The first Israeli satellite for environmental research was launched early Wednesday morning from the European spaceport in Kourou, French Guiana. The satellite is a joint effort by the Israel Space Agency, under the aegis of the Science and Technology Ministry, and the French Space Agency (CNES) and was built in Israel by Israel Aerospace Industries.
It is considered the smallest satellite of its kind in the world, and is built to survey and monitor large areas to study soil, vegetation, forests, agriculture, water and air quality and other aspects of the environment.
The satellite, which weighs only 265 kilograms and was launched on a Vega platform, was dubbed Venus, an acrostic that stands for Vegetation and Environment monitoring on a New (µ) Micro-Satellite. It will have taken one hour, 37 minutes and 18 seconds to reach orbit, and two days to reach sun-synchronized orbit at an altitude of 720 kilometers. The first images Venus captures, which will show Israel, will be received in a week after launching. The satellite is meant to remain in operation for four and a half years, after which it will be diverted to a lower orbit.
Environmental research satellites have gained importance in recent years given the problems the planet faces in population overcrowding, decreasing areas for agriculture, pollution and natural disasters, and within four years some 300 such satellites are expected to be in orbit.
Venus will orbit the earth 29 times in 48 hours. It will produce dozens of photographs every day, each one covering 730 square kilometers. The fact that Venus will be able to take pictures of the same areas once every two days will enable it to monitor many environments, from the atmosphere to the depths of seas.
Every photo is created by 12 different sensors, each of which photographs on different wave lengths, which means each picture is composed of 12 different layers of data. Because of the large number of colors its camera can capture, which are beyond the range of the human eye, the photos will be able to show details that cannot be seen on earth with an ordinary camera. For example, the photos will reveal when vegetation lacks water, the presence of pests, salt depressions, leaking irrigation systems, water pollution in reservoirs, forest fires and post-fire scarring, among other things.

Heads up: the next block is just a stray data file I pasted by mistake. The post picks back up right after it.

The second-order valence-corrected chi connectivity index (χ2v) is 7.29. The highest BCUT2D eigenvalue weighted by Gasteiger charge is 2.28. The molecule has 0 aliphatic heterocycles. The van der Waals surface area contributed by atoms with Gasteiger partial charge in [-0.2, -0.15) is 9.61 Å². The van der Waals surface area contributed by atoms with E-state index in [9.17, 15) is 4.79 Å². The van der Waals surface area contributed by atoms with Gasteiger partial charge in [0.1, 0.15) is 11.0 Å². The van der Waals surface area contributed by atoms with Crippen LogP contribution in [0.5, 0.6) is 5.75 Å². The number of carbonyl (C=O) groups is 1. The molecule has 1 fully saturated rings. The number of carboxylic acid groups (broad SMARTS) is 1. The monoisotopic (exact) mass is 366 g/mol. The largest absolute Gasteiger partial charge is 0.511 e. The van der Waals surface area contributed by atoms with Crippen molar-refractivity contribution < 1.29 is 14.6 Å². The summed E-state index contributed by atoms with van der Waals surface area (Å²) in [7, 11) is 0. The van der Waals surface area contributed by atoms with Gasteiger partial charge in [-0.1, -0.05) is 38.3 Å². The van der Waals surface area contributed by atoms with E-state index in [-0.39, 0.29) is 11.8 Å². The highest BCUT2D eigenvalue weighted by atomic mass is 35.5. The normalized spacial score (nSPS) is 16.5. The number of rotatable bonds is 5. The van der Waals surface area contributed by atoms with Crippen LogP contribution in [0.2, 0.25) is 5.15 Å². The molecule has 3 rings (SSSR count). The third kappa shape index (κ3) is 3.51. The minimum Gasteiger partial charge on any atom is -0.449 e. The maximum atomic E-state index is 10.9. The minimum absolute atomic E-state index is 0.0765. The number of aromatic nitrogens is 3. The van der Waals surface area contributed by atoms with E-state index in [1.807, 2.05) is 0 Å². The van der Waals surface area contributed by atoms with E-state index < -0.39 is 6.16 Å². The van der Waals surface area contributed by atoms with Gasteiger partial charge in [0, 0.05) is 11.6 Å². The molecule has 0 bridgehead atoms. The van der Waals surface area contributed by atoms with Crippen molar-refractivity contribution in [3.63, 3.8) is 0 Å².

The data provided by Venus is aimed at policy makers deciding where and what to grow, and the information will be available both to agricultural planners and businesses.
When Venus passes over Israel, it will capture three geographical strips – in the Galilee; the coastal plain, including the strip of Mediterranean Sea along the coast; and the Negev. It will take in most of Israel’s national parks and nature reserves, forests and ecological stations. The pictures will be available to university and government researchers and government agencies.
The data collected from the Israeli satellite will be broadcast to a station in northern Sweden and from there for preliminary processing by the French space agency. The photos of Israel will reach the research center, on the campus of Ben-Gurion University in Be’er Sheva, headed by Prof. Arnon Karnieli. The center is the operational arm of the Ministry of Science and Technology.
The Israel Space Agency has so far invested about 5 million shekels ($1.4 million) in research projects based on the data to be gathered by the satellite. Meanwhile, Venus also has a technological task: to prove the advantages of a plasma-based electrical propulsion system developed by Rafael Advanced Defense Systems. Use of this system saves fuel and weight of the satellite so it can carry more research equipment.
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